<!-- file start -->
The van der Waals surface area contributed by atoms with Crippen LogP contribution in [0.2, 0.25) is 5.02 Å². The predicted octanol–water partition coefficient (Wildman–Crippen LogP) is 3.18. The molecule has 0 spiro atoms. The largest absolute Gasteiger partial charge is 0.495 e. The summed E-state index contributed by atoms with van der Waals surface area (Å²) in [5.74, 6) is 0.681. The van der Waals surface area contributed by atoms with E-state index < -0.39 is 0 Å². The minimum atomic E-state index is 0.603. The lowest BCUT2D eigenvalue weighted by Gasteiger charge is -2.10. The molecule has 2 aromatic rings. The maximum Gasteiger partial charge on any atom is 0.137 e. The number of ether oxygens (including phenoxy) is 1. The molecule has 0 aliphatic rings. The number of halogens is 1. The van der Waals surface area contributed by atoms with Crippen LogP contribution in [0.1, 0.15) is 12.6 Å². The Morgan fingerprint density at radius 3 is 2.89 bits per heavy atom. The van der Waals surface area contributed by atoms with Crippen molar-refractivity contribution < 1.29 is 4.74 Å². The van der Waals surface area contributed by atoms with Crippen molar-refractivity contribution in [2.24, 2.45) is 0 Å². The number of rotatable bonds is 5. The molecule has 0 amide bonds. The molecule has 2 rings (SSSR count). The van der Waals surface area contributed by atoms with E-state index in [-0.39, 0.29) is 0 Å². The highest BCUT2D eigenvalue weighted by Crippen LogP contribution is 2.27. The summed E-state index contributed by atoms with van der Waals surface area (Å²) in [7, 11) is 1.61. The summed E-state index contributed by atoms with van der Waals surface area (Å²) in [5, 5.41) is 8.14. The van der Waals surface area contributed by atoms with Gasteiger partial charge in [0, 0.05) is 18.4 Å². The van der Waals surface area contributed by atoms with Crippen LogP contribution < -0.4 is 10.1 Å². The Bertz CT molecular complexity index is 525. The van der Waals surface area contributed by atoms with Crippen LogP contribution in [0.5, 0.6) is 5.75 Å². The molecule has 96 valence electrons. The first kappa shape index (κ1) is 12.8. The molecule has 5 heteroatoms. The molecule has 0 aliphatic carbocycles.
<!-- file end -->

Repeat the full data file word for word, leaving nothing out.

The van der Waals surface area contributed by atoms with Crippen LogP contribution in [0.2, 0.25) is 5.02 Å². The predicted octanol–water partition coefficient (Wildman–Crippen LogP) is 3.18. The molecule has 0 spiro atoms. The largest absolute Gasteiger partial charge is 0.495 e. The summed E-state index contributed by atoms with van der Waals surface area (Å²) in [5.74, 6) is 0.681. The van der Waals surface area contributed by atoms with E-state index < -0.39 is 0 Å². The minimum atomic E-state index is 0.603. The lowest BCUT2D eigenvalue weighted by Gasteiger charge is -2.10. The molecule has 2 aromatic rings. The maximum Gasteiger partial charge on any atom is 0.137 e. The number of ether oxygens (including phenoxy) is 1. The molecule has 0 aliphatic rings. The number of halogens is 1. The van der Waals surface area contributed by atoms with Crippen LogP contribution in [0.1, 0.15) is 12.6 Å². The Morgan fingerprint density at radius 3 is 2.89 bits per heavy atom. The van der Waals surface area contributed by atoms with Crippen molar-refractivity contribution < 1.29 is 4.74 Å². The van der Waals surface area contributed by atoms with Crippen molar-refractivity contribution in [2.24, 2.45) is 0 Å². The number of rotatable bonds is 5. The molecule has 0 amide bonds. The molecule has 2 rings (SSSR count). The van der Waals surface area contributed by atoms with E-state index in [-0.39, 0.29) is 0 Å². The highest BCUT2D eigenvalue weighted by Crippen LogP contribution is 2.27. The summed E-state index contributed by atoms with van der Waals surface area (Å²) in [7, 11) is 1.61. The summed E-state index contributed by atoms with van der Waals surface area (Å²) in [5, 5.41) is 8.14. The van der Waals surface area contributed by atoms with Gasteiger partial charge in [0, 0.05) is 18.4 Å². The van der Waals surface area contributed by atoms with Crippen LogP contribution < -0.4 is 10.1 Å². The Bertz CT molecular complexity index is 525. The van der Waals surface area contributed by atoms with Crippen LogP contribution in [0.5, 0.6) is 5.75 Å². The molecule has 96 valence electrons. The first kappa shape index (κ1) is 12.8. The molecule has 5 heteroatoms. The molecule has 0 aliphatic carbocycles.